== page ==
Friday, September 16, 2011

Friday Freebie: The Dubious Salvation of Jack V. by Jacques Strauss


Congratulations to the two winners of this past week's book giveaways for Train Dreams by Denis Johnson.  Jim Carmin won a copy of the hardcover edition of the novel; Alice Cullina won the audiobook version.

This week, I'm giving away a copy of The Dubious Salvation of Jack V., the debut novel by South African novelist Jacques Strauss.  I've already given you a taste of the book's delights, now you can find out for yourself what the fuss is all about by reading the whole shebang.  Strauss has one of the handsomest websites of any author I've seen lately and it's full of the self-deprecating wit you'll find in the pages of his novel (gotta love a guy who illustrates his "Contact Me" section with a drawing of himself talking to Darth Vader via tin cans and string).  Here's how he describes the plot of The Dubious Salvation of Jack V.:
Jack Viljee's hometown of Johannesburg is still divided by apartheid, though the old order is starting to crumble. According to eleven-year-old Jack, the world is a rational and simple place. But if life doesn't conform to Jack's expectations of it, there is always the sympathy and approval of the family's maid to console him. Not that Susie is a pushover. She believes violence, of the non-disfiguring variety, is a healthy form of affection, hence her not infrequent expression, "Jack, I love you so much. I will hit you." Jack himself is not above socking his best friend in the eye or scamming his little sister into picking up the dog mess. The Viljee household, in its small way, mirrors the politics of the country. This noisy domesticity is upset by the arrival of Susie's fifteen-year-old son. Percy is bored, idle, and full of rage. When Percy catches Jack in an indelibly shameful moment, Jack learns that the smallest act of revenge has consequences beyond his imagining. The world, it turns out, is not so simple.
There's a great review of the book at the Asylum blog, which notes:
The Dubious Salvation of Jack V. almost challenges the reader to put it down before opening it, with its irksome title, equal parts quirk and mock-retro. In fact it makes reference to a trilogy of novels by Afrikaans writer Etienne Leroux, but to the reader coming to it cold, such an idiosyncratic title can seem like the literary equivalent of a novelty tie, worn in order to fake a personality that is otherwise absent. (The jaunty cover enhances this effect.) The second cause for concern is that this is a novel about an eleven-year-old boy, and if Room and Pigeon English taught us nothing else (and they didn’t), it’s that we should be wary of child narratives. In fact, I needn’t have worried, since the prologue--with nineteen paragraphs each beginning “When I was eleven”--makes it clear that this is a story about the narrator’s childhood, written by him when older, looking back. We are more in the territory of True Grit, with wit and aplomb, and with no need to handicap the narrative voice by artificial restrictions.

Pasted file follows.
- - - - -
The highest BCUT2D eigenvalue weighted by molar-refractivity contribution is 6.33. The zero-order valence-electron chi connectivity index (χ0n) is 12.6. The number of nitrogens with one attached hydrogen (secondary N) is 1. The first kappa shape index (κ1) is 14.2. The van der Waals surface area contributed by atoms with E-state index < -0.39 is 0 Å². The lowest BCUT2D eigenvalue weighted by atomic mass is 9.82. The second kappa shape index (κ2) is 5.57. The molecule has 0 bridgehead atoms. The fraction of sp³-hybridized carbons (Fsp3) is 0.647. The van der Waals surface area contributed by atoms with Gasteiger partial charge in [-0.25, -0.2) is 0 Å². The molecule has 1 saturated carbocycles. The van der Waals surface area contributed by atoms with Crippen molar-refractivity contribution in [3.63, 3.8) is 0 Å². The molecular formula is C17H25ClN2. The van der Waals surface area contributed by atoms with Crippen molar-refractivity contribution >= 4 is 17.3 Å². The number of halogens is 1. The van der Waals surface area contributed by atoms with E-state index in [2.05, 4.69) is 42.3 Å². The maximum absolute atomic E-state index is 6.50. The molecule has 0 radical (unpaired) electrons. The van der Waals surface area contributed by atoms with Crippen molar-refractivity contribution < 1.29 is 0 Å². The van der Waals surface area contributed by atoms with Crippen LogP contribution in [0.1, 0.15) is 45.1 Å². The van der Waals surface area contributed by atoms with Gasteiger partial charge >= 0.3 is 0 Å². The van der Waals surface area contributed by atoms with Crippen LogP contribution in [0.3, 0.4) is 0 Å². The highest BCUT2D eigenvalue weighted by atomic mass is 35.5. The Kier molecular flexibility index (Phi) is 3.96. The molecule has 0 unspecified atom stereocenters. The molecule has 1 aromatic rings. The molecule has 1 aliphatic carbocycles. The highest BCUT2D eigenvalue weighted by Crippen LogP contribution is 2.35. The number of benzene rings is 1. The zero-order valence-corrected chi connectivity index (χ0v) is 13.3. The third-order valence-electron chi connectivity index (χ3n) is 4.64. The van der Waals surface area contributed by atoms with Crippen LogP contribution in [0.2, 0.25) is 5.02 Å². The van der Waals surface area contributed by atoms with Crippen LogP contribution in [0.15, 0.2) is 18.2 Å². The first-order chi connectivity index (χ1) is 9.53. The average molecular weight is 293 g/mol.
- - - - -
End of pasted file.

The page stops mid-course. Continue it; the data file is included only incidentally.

The review goes on to say "it’s a confident and straightforward narrative in a well-achieved voice which gets its points across in fewer than 250 pages."

If you'd like a chance at winning a copy of The Dubious Salvation of Jack V., all you have to do is answer this question:

What animal is Jack V. shown riding at Strauss' website?

Email your answer to thequiveringpen@gmail.com

Put FRIDAY FREEBIE in the e-mail subject line.  One entry per person, please.  Please e-mail me the answer, rather than posting it in the comments section.  Despite its name, the Friday Freebie runs all week long and remains open to entries until midnight on Sept. 22--at which time I'll draw the winning name.  I'll announce the lucky reader on Sept. 23.

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